Who benefits from which agricultural research-for-development technologies? Evidence from farm household poverty analysis in Central Africa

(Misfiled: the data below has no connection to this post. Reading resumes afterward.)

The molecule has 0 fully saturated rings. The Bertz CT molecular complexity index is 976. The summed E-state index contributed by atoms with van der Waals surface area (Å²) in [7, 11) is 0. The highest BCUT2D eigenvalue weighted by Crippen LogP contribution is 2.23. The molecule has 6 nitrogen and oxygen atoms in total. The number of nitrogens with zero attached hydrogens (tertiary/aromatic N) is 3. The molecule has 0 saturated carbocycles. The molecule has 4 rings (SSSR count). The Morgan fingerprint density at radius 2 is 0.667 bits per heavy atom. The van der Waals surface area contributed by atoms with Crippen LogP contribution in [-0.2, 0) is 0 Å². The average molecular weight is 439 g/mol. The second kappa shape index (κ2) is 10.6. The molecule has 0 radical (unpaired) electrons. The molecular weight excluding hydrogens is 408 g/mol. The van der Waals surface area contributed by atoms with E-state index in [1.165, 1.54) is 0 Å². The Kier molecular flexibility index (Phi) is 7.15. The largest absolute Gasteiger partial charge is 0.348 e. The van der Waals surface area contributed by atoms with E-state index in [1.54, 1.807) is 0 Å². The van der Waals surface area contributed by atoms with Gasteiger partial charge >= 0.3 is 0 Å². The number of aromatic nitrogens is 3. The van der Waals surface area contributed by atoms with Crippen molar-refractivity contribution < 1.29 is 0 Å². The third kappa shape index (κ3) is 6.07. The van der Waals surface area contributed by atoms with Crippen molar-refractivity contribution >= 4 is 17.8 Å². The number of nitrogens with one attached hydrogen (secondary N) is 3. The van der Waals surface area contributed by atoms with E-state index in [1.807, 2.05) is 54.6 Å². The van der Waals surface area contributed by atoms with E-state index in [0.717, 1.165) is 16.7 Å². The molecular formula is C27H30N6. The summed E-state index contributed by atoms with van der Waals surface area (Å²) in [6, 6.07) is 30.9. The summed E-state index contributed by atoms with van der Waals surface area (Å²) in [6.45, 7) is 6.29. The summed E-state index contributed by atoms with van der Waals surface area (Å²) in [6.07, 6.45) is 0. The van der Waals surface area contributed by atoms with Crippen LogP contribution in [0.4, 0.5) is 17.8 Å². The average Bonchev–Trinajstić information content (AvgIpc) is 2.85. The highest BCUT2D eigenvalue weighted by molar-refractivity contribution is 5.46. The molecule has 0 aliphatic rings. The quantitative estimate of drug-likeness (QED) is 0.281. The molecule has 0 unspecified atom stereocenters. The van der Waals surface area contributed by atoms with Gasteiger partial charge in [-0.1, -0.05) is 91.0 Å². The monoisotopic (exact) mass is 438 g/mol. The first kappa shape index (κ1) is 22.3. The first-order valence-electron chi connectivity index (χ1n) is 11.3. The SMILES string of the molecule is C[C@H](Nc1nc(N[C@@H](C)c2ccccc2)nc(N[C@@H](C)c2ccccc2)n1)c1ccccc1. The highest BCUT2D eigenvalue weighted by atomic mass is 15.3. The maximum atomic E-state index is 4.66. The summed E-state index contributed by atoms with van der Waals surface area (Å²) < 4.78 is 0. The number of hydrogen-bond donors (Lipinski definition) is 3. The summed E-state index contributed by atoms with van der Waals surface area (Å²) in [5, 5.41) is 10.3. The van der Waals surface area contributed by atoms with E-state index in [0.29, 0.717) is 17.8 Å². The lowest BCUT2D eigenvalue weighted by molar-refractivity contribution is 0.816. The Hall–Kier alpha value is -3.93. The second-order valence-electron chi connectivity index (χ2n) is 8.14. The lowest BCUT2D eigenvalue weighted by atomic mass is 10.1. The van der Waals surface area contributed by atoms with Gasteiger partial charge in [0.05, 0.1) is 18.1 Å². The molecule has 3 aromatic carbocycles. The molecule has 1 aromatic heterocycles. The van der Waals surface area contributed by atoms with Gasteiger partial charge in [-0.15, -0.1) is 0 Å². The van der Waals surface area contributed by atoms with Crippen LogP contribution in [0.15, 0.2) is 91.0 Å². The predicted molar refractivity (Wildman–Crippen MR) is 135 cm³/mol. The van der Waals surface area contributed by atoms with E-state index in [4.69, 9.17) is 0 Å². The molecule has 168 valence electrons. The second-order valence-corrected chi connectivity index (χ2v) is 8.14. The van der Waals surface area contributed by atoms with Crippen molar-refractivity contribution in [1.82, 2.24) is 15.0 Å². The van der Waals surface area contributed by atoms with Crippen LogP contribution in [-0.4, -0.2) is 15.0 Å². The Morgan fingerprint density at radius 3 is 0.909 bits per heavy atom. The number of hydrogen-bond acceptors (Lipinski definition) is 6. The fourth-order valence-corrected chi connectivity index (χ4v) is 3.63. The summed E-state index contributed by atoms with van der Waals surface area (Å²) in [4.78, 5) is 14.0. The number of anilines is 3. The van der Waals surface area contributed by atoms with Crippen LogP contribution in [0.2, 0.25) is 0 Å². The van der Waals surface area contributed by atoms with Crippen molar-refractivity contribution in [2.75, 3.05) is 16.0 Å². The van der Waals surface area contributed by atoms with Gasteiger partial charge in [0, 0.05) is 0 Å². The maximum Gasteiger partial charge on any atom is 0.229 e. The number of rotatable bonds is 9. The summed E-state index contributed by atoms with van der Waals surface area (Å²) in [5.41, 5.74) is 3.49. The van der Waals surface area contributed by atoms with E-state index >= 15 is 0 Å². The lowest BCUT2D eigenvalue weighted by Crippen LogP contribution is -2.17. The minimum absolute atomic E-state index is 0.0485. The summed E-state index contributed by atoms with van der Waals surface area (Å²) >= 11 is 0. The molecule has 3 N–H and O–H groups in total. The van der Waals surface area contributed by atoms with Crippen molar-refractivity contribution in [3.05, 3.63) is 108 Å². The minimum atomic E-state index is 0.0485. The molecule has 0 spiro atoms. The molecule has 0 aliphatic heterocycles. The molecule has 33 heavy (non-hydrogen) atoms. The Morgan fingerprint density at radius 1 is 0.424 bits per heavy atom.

It remains a challenge for agricultural research-for-development (AR4D) institutions to demonstrate to donors which technologies contribute significantly to poverty reduction due to a multitude of impact pathways. We attempt to overcome this challenge by utilizing the potential outcomes framework and quantile treatment effects analytical approaches applied on panel household data collected from Central Africa. Our findings show that adoption of AR4D technologies reduced the probability of being poor by 13 percentage points. A large share of this poverty reduction is causally attributable to adoption of improved crop varieties (32%) followed by adoption of post-harvest technologies (28%) and crop and natural resource management (26%), with the rest 14% attributable to unidentified and/or unmeasured intermediate outcomes or factors. The findings further indicate that relatively poor farm households benefit from adopting improved crop varieties more than the relatively better-off households. Correspondingly, the relatively better off households benefit from adopting post-harvest technologies enhancing crop commercialization much more than the relatively poor households. The findings reveal interesting policy implications for successful targeting of agricultural interventions aimed at reducing rural poverty.